It is only April and we have heard presidential candidates propose some of the biggest and most ambitious tax plans in modern US history. Donald Trump is proposing the largest tax cut ever, and Ted Cruz is not far behind. Bernie Sanders has proposed the biggest tax increase since World War II.
But it isn’t just the size of the tax changes. We’ve already seen two forms of broad-based consumption taxes, a carbon tax, and two financial transactions taxes. In a typical presidential election season, any one of these would be a headline-grabber. This year, they have all been in play—though getting remarkably little attention.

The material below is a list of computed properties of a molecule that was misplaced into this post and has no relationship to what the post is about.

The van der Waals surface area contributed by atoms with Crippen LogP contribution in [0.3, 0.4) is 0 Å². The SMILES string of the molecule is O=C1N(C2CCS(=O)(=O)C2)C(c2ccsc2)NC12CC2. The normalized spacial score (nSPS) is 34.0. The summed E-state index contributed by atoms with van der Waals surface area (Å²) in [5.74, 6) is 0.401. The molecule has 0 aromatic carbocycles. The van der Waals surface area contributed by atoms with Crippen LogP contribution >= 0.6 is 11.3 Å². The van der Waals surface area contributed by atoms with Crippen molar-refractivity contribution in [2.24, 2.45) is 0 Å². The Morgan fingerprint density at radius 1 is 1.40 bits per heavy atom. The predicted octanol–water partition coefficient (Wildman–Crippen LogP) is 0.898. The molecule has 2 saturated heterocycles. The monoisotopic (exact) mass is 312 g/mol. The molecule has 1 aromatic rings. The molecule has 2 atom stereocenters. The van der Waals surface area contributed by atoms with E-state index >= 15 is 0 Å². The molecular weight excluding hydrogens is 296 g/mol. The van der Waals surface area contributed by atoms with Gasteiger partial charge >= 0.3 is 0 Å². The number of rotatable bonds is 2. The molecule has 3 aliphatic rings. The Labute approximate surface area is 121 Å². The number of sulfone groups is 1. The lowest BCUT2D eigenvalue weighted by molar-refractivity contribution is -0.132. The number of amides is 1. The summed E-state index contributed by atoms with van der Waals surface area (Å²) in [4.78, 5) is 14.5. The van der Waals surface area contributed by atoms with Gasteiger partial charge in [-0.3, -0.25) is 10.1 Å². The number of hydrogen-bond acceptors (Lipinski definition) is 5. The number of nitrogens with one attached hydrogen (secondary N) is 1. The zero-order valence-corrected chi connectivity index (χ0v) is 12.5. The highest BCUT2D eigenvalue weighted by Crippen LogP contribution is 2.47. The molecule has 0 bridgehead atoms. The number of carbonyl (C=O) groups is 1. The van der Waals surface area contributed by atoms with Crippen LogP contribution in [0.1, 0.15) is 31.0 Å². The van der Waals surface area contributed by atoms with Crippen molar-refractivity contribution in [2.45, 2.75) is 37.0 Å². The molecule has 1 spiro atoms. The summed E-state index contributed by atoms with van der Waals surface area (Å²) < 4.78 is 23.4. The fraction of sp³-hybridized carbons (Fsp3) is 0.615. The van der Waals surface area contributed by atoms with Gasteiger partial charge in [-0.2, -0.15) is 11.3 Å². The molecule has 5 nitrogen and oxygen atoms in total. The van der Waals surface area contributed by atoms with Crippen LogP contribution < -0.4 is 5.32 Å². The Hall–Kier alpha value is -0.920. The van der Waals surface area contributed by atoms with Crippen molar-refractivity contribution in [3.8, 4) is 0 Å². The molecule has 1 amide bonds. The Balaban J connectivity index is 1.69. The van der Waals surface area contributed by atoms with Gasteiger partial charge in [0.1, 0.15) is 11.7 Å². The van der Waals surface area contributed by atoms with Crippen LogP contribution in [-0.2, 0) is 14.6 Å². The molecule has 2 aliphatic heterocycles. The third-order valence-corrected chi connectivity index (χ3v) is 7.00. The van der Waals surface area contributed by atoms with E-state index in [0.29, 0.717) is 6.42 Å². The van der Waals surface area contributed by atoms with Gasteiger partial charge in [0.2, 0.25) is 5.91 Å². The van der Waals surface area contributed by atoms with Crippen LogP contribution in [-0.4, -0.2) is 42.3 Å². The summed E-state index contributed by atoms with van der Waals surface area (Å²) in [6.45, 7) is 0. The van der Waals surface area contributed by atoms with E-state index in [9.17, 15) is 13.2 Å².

Yesterday, I joined a group of tax experts to take stock of the candidate’s tax plans. At a Tax Policy Center panel, they described the most interesting tax ideas of the campaign so far. Some are good. Some are terrible. Some are, well, thought-provoking. Here are some of the best and worst tax ideas of the 2016 campaign, according to our panelists, Len Burman, Elaine Maag, and Joe Rosenberg of TPC and Adele Morris of the Brookings Institution. In no special order, they are: